If you want to continue to throw out the argument that “they’ve denied it for years you’ve not been baited” then I would ask you to consider Mark’s comment: “I find flirting with the homoeroticism in Sherlock much more interesting”. If you’re so hung up on the idea of what the writers have actually said then that quote right there is confirmation that they were queerbaiting the whole time. Intentionally putting homoerotic/homoromantic tension into your show only to end up not delivering on it is queerbaiting. Like thats literally it. Mark has admitted it with that quote regardless of whether he is even actively aware thats what he was doing. I’d go as far to suggest that he didn’t even understand how serious the issue of queerbaiting is taken now given his age and experience with queer media in the past, possibly even felt he was being progressive. That doesn’t change the fact that it was queerbaiting. It doesn’t change the fact that queer fans were baited with the possibility of a romantic relationship between Sherlock and John and were instead delivered the biggest het fest in the entire show run.
tl;dr the argument that because moftiss said johnlock wasn’t becoming canon somehow means queerbaiting didn’t happen is ridiculous because of what textually did happen on screen.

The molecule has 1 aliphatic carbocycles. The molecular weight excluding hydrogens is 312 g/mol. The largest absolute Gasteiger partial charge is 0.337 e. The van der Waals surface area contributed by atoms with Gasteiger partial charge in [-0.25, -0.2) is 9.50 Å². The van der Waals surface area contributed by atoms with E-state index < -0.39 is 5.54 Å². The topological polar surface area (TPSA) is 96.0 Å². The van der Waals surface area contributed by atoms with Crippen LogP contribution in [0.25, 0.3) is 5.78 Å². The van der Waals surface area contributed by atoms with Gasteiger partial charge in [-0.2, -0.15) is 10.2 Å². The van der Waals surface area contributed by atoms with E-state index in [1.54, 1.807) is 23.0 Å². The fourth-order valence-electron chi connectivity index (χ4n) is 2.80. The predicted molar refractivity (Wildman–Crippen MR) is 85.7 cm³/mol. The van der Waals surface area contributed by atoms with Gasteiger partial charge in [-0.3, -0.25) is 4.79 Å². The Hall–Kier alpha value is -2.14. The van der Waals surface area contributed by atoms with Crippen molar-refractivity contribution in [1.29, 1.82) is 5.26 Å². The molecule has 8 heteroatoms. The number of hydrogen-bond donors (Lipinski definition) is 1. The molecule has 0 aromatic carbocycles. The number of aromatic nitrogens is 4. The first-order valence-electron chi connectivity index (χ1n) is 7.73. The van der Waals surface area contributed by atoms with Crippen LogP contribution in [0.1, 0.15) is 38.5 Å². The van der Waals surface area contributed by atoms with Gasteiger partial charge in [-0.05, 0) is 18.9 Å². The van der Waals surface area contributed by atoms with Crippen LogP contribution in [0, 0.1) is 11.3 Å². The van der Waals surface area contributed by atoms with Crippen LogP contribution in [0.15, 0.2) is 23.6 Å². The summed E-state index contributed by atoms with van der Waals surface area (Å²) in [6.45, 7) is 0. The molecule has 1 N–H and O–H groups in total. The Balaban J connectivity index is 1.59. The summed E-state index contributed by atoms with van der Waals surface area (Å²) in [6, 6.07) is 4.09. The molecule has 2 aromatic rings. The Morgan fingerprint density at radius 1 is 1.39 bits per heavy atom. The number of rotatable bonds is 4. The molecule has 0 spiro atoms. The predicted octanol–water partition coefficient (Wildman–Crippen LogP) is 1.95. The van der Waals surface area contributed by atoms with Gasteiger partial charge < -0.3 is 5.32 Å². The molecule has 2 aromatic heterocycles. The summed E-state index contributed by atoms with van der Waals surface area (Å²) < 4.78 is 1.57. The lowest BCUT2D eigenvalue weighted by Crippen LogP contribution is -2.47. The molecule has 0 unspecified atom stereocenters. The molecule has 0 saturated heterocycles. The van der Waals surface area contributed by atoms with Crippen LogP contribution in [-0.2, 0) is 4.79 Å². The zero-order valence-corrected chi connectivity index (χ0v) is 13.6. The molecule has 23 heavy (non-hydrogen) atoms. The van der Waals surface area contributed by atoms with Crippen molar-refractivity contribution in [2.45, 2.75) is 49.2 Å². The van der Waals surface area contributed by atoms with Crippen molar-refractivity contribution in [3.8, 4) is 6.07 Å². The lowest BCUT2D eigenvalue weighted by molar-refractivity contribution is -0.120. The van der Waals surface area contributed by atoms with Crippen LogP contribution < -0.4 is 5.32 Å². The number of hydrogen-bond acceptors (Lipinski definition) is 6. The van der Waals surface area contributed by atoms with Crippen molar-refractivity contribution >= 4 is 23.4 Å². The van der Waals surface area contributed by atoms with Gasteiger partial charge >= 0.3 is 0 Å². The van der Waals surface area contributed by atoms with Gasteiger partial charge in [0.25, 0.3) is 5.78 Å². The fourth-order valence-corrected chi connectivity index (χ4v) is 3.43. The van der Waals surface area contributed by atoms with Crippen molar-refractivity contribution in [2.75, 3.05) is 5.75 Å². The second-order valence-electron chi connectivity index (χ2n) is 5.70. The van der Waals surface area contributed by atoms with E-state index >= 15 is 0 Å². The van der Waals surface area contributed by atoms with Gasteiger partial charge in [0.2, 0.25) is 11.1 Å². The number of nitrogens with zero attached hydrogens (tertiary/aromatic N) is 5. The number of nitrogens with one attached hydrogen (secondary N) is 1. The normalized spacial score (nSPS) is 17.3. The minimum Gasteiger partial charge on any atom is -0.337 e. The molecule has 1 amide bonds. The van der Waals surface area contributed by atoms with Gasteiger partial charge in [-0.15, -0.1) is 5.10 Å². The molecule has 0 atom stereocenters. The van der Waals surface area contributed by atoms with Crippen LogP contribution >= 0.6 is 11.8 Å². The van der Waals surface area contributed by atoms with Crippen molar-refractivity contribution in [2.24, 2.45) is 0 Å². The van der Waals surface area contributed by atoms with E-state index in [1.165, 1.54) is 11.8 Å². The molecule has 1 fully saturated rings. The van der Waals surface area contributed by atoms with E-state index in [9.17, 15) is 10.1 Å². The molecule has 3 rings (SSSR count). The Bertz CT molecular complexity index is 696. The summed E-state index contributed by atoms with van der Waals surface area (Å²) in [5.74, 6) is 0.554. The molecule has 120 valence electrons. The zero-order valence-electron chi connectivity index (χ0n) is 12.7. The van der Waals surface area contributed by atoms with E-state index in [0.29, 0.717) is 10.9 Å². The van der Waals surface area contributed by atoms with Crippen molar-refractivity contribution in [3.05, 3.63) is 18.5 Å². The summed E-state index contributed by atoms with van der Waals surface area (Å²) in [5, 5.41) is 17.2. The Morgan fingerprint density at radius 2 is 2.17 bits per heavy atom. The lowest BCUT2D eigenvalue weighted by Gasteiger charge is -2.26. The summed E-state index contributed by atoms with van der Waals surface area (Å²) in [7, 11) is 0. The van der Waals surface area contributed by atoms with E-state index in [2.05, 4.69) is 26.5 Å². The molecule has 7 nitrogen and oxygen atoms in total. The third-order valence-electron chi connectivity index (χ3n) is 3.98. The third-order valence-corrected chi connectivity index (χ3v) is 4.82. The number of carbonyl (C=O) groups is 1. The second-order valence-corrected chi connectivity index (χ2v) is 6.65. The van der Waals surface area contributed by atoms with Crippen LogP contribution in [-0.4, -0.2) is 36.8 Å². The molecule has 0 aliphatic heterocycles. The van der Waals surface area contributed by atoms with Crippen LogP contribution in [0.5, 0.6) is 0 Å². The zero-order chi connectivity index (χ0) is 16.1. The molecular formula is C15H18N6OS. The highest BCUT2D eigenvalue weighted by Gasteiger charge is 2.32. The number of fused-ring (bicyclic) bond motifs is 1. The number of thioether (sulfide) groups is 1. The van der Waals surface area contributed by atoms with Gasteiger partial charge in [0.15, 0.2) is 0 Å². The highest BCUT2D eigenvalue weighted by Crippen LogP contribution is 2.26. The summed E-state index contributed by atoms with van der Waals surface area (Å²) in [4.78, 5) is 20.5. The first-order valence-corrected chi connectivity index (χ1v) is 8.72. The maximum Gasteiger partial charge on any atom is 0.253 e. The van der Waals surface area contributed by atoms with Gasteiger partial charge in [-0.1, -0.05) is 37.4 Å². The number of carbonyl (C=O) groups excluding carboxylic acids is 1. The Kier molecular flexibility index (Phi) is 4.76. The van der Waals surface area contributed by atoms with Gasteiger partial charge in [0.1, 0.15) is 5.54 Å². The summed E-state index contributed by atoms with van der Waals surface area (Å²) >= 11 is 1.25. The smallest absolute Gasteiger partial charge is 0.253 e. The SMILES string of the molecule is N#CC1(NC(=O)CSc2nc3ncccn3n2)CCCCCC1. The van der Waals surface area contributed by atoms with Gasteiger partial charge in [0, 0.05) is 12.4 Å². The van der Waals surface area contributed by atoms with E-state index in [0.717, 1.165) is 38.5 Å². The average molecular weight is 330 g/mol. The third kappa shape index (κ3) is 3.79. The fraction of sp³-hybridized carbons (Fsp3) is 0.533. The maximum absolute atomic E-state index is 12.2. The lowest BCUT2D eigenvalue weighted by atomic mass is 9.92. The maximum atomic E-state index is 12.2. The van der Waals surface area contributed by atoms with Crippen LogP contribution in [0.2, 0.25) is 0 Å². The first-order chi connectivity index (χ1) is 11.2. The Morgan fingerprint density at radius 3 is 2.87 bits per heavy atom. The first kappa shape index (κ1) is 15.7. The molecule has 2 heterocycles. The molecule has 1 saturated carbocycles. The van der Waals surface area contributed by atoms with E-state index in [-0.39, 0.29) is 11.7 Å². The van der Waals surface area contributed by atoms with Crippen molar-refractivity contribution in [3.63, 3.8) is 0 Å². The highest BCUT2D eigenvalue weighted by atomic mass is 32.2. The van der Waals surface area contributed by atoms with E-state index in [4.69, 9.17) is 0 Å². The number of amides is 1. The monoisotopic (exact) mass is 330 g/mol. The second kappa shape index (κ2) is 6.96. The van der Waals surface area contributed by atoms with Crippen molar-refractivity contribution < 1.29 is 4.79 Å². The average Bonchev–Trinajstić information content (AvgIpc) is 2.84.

I have an 8 page research paper due on Tuesday that I haven’t started. At all. And it wouldn’t be a huge deal except I’m getting teeth ripped out tomorrow and I don’t know how that’s going to effect me.
So instead of powering through and trying to get SOMETHING done, I’m over thinking plot potential of Danny Phantom. And the fact that the Greatest Enemy episode was the one that got the closest to the truly dark and sad potential of that world and character.
Like he asks Vlad to to rip him apart because he can’t handle it after everyone’s death. As in he can’t handle fighting evil. AS HIS LIFE FALLS APART HE LITERALLY STILL FEELS GUILTY/RESPONSIBLE FOR KEEPING PEOPLE SAFE AND WANTING TO BE ABLE TO DO THAT HE ASKS TO SEPARATE HIS HUMAN EMOTIONS AND GRIEF FROM HIS POWERS SO SOME PART OF HIM CAN STILL SAVE PEOPLE.